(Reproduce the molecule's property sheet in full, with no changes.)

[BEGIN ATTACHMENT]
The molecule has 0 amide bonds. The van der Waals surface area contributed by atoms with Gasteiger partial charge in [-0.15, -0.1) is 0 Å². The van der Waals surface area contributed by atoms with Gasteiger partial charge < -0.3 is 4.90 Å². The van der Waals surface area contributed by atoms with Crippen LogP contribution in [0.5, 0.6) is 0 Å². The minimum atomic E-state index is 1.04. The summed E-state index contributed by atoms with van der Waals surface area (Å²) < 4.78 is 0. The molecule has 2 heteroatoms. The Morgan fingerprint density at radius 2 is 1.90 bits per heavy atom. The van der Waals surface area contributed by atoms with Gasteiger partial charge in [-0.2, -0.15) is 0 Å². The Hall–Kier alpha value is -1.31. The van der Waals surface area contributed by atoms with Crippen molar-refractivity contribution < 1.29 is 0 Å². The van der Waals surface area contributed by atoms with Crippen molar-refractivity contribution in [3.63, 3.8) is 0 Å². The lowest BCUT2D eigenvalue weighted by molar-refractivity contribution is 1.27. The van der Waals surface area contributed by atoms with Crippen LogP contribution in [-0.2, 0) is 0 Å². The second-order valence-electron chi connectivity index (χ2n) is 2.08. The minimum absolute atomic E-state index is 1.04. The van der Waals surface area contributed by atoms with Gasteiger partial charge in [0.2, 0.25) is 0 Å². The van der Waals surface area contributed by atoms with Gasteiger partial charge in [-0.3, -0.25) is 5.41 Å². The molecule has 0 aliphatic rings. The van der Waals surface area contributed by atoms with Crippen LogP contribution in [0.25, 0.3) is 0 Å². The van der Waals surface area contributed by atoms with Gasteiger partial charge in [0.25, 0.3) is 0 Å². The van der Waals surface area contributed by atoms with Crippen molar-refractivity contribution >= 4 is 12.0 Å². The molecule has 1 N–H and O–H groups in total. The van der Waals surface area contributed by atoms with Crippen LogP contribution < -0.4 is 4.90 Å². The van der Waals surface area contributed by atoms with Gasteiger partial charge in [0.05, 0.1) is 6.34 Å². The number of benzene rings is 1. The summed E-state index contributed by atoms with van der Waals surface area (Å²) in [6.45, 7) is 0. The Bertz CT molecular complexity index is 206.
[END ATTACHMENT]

The molecule has 0 amide bonds. The van der Waals surface area contributed by atoms with Gasteiger partial charge in [-0.15, -0.1) is 0 Å². The van der Waals surface area contributed by atoms with Gasteiger partial charge < -0.3 is 4.90 Å². The van der Waals surface area contributed by atoms with Crippen LogP contribution in [0.5, 0.6) is 0 Å². The minimum atomic E-state index is 1.04. The summed E-state index contributed by atoms with van der Waals surface area (Å²) < 4.78 is 0. The molecule has 2 heteroatoms. The Morgan fingerprint density at radius 2 is 1.90 bits per heavy atom. The van der Waals surface area contributed by atoms with Gasteiger partial charge in [-0.2, -0.15) is 0 Å². The Hall–Kier alpha value is -1.31. The van der Waals surface area contributed by atoms with Crippen molar-refractivity contribution < 1.29 is 0 Å². The van der Waals surface area contributed by atoms with Crippen molar-refractivity contribution in [3.63, 3.8) is 0 Å². The lowest BCUT2D eigenvalue weighted by molar-refractivity contribution is 1.27. The van der Waals surface area contributed by atoms with Crippen LogP contribution in [-0.2, 0) is 0 Å². The second-order valence-electron chi connectivity index (χ2n) is 2.08. The minimum absolute atomic E-state index is 1.04. The van der Waals surface area contributed by atoms with Gasteiger partial charge in [0.2, 0.25) is 0 Å². The van der Waals surface area contributed by atoms with Gasteiger partial charge in [-0.3, -0.25) is 5.41 Å². The molecule has 0 aliphatic rings. The van der Waals surface area contributed by atoms with Crippen LogP contribution in [0.25, 0.3) is 0 Å². The van der Waals surface area contributed by atoms with Gasteiger partial charge in [0.25, 0.3) is 0 Å². The van der Waals surface area contributed by atoms with Crippen molar-refractivity contribution >= 4 is 12.0 Å². The molecule has 1 N–H and O–H groups in total. The van der Waals surface area contributed by atoms with Crippen LogP contribution < -0.4 is 4.90 Å². The van der Waals surface area contributed by atoms with Gasteiger partial charge in [0.05, 0.1) is 6.34 Å². The number of benzene rings is 1. The summed E-state index contributed by atoms with van der Waals surface area (Å²) in [6.45, 7) is 0. The Bertz CT molecular complexity index is 206.